The Premier League season is now well underway, and each side has played six matches, giving onlookers plenty of opportunity to assess relative strengths and weaknesses.
Some sides have enjoyed their start to the new campaign, while others have either underachieved or are already beginning to look like relegation fodder.
As such, here's a quick guide to the one standout problem which looks as though it could hamper each side during the course of the league season.
Negating these weaknesses—or failing to do so—could make all the difference between relative success and failure as the Premier League moves forward.
Let's take a look.
The Gunners have made an outstanding start to the season—save the opening-day loss to Aston Villa—which has seen them jump to the top of the Premier League table and take six points from six in the Champions League.
Additionally, Arsene Wenger's men are playing arguably their best football in the last four to five years. But how long can it last?
Arsenal have a very strong starting XI, maybe even 14-15 players, capable of matching pretty much anyone. Additionally, they're flush with attacking midfield talent and they have a crop of excellent youngsters lower down the chain. But they remain sparse in some areas.
If striker Olivier Giroud—who has been outstanding in 2013-14 thus far—gets a knock and has to sit out a few games, can anyone do his job to similar effect? Mathieu Flamini was only a free transfer, but Arsenal have no one else like him in that defensive midfield area and the Frenchman's impact since his return cannot be underestimated. Nor can that of Per Mertesacker, who has become the side's defensive leader.
As such, if Arsenal are to continue setting the pace this season, they may well need a little bit of luck where injuries are concerned. And that's something that cannot be guaranteed and hasn't happened too often in recent campaigns.
With their pacey front trio of Christian Benteke, Andreas Weimann and Gabriel Agbonlahor, Aston Villa boast one of the Premier League's most fluid forces where counterattacking is concerned. Just ask opening-day victims Arsenal, or even Manchester City—even if both Benteke and Agbonlahor were missing that day—about their threat.
However, the worry comes when the opposition sit men behind the ball and say to Villa, "Break us down." Without space to exploit and if Benteke isn't truly at the races, the Villains simply don't carry the same threat and struggle to take the game to opponents happy to sit back and play on the counter themselves.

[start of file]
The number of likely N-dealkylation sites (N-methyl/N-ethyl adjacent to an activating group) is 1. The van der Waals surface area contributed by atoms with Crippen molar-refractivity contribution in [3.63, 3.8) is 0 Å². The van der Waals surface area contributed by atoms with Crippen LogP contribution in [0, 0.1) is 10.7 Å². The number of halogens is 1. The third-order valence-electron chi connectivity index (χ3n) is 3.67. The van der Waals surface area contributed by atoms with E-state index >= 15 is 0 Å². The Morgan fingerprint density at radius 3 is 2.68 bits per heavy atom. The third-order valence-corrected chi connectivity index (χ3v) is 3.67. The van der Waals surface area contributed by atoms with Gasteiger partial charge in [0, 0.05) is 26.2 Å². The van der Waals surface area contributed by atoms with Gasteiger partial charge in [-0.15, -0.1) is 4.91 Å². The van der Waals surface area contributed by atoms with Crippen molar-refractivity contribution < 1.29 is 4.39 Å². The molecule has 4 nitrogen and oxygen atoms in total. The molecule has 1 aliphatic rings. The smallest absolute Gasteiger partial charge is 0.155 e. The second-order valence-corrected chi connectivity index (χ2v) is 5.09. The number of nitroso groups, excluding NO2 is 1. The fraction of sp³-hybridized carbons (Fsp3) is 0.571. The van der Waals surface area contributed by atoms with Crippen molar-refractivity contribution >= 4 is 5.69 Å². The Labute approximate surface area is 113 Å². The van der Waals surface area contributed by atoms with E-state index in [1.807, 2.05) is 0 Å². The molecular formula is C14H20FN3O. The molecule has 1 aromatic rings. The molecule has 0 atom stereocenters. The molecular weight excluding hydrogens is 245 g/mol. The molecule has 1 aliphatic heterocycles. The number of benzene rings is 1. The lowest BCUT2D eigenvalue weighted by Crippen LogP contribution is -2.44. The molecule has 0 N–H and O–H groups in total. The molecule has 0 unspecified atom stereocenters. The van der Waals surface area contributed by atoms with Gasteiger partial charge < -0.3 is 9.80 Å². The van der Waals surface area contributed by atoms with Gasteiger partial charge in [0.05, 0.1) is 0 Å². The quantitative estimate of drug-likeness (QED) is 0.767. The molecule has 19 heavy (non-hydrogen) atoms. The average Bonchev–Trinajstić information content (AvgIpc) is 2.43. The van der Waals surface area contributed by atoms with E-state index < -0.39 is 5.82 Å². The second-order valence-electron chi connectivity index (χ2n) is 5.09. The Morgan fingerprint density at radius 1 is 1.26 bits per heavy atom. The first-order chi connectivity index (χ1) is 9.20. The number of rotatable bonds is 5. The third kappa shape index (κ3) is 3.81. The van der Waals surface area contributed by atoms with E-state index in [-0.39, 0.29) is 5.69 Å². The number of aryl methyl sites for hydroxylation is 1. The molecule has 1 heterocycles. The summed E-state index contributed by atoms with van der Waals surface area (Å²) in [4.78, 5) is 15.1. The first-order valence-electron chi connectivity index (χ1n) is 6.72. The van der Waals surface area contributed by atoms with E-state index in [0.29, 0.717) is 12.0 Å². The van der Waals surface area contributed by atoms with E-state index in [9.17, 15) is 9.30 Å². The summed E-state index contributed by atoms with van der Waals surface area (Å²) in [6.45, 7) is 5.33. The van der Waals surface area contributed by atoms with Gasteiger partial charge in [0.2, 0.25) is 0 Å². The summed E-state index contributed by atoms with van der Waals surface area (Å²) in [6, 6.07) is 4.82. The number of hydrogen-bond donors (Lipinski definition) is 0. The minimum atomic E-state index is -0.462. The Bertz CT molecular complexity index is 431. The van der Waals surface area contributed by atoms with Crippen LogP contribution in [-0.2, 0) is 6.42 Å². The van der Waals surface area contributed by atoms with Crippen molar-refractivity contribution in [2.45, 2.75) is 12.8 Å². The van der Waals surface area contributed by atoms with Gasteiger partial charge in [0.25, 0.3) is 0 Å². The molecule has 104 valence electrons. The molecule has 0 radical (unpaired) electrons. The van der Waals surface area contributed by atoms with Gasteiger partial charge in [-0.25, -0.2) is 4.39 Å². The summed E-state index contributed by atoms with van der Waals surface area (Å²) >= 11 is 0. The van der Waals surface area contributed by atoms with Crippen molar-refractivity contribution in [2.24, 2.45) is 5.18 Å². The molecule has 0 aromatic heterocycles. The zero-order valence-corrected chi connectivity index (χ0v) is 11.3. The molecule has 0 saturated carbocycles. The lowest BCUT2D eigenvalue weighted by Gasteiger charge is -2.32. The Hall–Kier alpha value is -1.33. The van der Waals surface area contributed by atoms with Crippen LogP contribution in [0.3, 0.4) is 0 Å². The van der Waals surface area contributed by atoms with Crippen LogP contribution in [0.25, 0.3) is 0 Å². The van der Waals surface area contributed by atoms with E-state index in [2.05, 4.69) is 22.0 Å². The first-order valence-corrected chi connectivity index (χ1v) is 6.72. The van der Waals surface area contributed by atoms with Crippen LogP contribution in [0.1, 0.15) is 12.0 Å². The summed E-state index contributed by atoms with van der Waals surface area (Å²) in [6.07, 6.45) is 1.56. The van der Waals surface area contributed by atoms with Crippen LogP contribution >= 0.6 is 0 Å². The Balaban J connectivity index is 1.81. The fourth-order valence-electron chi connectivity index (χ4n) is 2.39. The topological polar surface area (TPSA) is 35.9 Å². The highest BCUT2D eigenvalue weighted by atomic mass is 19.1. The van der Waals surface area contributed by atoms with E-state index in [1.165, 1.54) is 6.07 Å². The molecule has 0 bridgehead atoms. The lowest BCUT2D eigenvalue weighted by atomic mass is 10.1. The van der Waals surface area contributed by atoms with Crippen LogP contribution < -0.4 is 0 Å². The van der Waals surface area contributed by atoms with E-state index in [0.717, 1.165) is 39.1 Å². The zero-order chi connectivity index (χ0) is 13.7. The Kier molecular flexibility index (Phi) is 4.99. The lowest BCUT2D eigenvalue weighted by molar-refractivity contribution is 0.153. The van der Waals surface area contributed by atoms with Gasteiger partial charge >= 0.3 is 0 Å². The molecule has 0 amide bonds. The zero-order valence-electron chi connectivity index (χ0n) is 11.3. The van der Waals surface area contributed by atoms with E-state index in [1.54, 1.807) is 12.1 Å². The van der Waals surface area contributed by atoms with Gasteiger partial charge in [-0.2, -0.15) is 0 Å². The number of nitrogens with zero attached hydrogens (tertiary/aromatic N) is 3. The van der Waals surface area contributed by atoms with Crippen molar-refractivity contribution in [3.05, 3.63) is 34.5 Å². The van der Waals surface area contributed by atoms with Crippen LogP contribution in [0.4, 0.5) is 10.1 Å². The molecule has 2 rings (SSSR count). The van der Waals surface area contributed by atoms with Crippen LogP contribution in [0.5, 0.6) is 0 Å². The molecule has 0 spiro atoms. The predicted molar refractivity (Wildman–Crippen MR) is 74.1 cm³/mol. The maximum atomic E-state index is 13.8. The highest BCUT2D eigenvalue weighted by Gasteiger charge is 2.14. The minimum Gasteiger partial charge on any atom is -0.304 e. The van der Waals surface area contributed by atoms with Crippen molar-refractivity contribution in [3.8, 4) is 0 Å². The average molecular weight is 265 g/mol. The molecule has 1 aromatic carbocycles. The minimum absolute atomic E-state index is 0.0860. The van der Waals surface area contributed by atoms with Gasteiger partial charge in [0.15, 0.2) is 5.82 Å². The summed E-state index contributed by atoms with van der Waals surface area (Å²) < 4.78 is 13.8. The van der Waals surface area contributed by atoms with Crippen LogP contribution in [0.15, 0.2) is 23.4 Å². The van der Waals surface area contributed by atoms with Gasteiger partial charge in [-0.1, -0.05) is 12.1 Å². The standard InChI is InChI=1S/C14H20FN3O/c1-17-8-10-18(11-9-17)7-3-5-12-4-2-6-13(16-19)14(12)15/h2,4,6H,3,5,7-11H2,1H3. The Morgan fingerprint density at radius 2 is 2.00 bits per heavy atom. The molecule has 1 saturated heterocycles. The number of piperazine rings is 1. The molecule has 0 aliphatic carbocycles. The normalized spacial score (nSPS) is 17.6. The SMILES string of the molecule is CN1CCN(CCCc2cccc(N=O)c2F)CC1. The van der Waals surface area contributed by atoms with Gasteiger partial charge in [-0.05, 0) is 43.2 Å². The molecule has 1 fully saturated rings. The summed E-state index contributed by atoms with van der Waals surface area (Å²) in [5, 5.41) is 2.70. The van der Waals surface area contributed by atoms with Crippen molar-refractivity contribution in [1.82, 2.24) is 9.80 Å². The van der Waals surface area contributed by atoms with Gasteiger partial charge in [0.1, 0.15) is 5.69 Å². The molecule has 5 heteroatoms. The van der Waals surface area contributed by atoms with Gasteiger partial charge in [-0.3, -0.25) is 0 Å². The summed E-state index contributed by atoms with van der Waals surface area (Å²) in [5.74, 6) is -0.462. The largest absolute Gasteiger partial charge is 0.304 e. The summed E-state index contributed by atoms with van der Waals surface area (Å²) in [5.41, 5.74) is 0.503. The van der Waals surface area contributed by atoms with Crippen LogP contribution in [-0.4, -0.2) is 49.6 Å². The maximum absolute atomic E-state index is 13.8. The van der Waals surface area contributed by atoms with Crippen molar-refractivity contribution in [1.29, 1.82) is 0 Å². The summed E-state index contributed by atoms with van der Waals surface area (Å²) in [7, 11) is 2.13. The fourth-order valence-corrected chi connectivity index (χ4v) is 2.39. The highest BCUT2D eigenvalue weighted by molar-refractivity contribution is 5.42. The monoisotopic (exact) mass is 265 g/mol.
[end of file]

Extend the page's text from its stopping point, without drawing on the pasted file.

Witness the match against Liverpool, who, having taken the lead at Villa Park, were content to keep Villa at arm's length, backing that their opponents lacked the craft to break them down. Or Alan Pardew's Newcastle, who escaped the Midlands with a 2-1 win and only conceded through a goalkeeping error.
Ashley Westwood is a talented deep-lying playmaker, while Fabian Delph, now fully fit, is an energetic presence alongside him. But alongside that duo and behind the front three remains a glaring hole which Paul Lambert needs to fill: someone who can control and dictate affairs in the opposing half and can unpick the lock of a crowded opposing defence.
Malky Mackay's Cardiff City have made a solid start to their Premier League debut, taking eight points from their opening six games. Compact, well-organised and sprinkled with added quality following a summer of big spending on key players like Steven Caulker and Gary Medel, the Bluebirds have been pretty much as expected, if not slightly better.
Nonetheless, there is still room for improvement within Mackay's favoured 4-1-4-1 formation, mostly in an attacking sense. Simply, Cardiff can be relied upon to be defensively pretty tight and to be a threat from set pieces, but they still need to find a consistent goalscorer.
It was something that they pretty much did without winning the Championship last season—Peter Whittingham and Aron Gunnarson led with eight each—but the Premier League is a step up, and a striker who can score 12 plus goals can be invaluable.
Andreas Cornelius, Peter Odemwingie and Frazier Campbell are the prime contenders for the main striker role, and Odewingie has form from his time with West Brom. Hopefully, he can be the man Cardiff need.
Much has been made of Chelsea's galaxy of attacking stars over the course of the summer, with Jose Mourinho's fridge stocked with the kind of offensive talent other managers not named Pep Guardiola, Carlo Ancelotti or Gerardo Martino can only dream of.
However, while the attacking midfield line is well-stocked and Mourinho still has a group of excellent defenders to work with, there is little balance elsewhere.
Up front, Romelu Lukaku, arguably the club's best striker, has been allowed to go on loan to Everton, Fernando Torres remains hit and miss and is now injured, Samuel Eto'o is far from the player of his Barcelona and Inter Milan pomp. Demba Ba, meanwhile, simply hasn't convinced.
In the holding midfield roles, other than the energetic Ramires, no one has laid claim.
Frank Lampard is a club legend, but the first half against Spurs proved that sitting in midfield is far from his best position, while Jon Obi Mikel isn't positionally aware enough to play as a part of a double pivot—indeed, it's a stark contrast to when he plays as a sole holder in a 4-3-3.
As such, Mourinho has to find the correct balance, in terms of personnel, all across the park.
Who plays wide, who plays up front, who is his No. 10, who are his holders. Additionally, the Portuguese needs to find the right tactical setup—be it 4-2-3-1, 4-3-3 or another—to bring the best out of his individuals and quite simply to answer the question: What is Chelsea's best team?
They've made a decent start, but there are unquestionably improvements to be made.
Already, Ian Holloway's Crystal Palace appear doomed.
It seems harsh to say given that the league season is only six matches in, but it appears that the Eagles are nothing more than a Blackpool light (Holloway's last crack at the top division), and they don't have Charlie Adam at the heart of their midfield.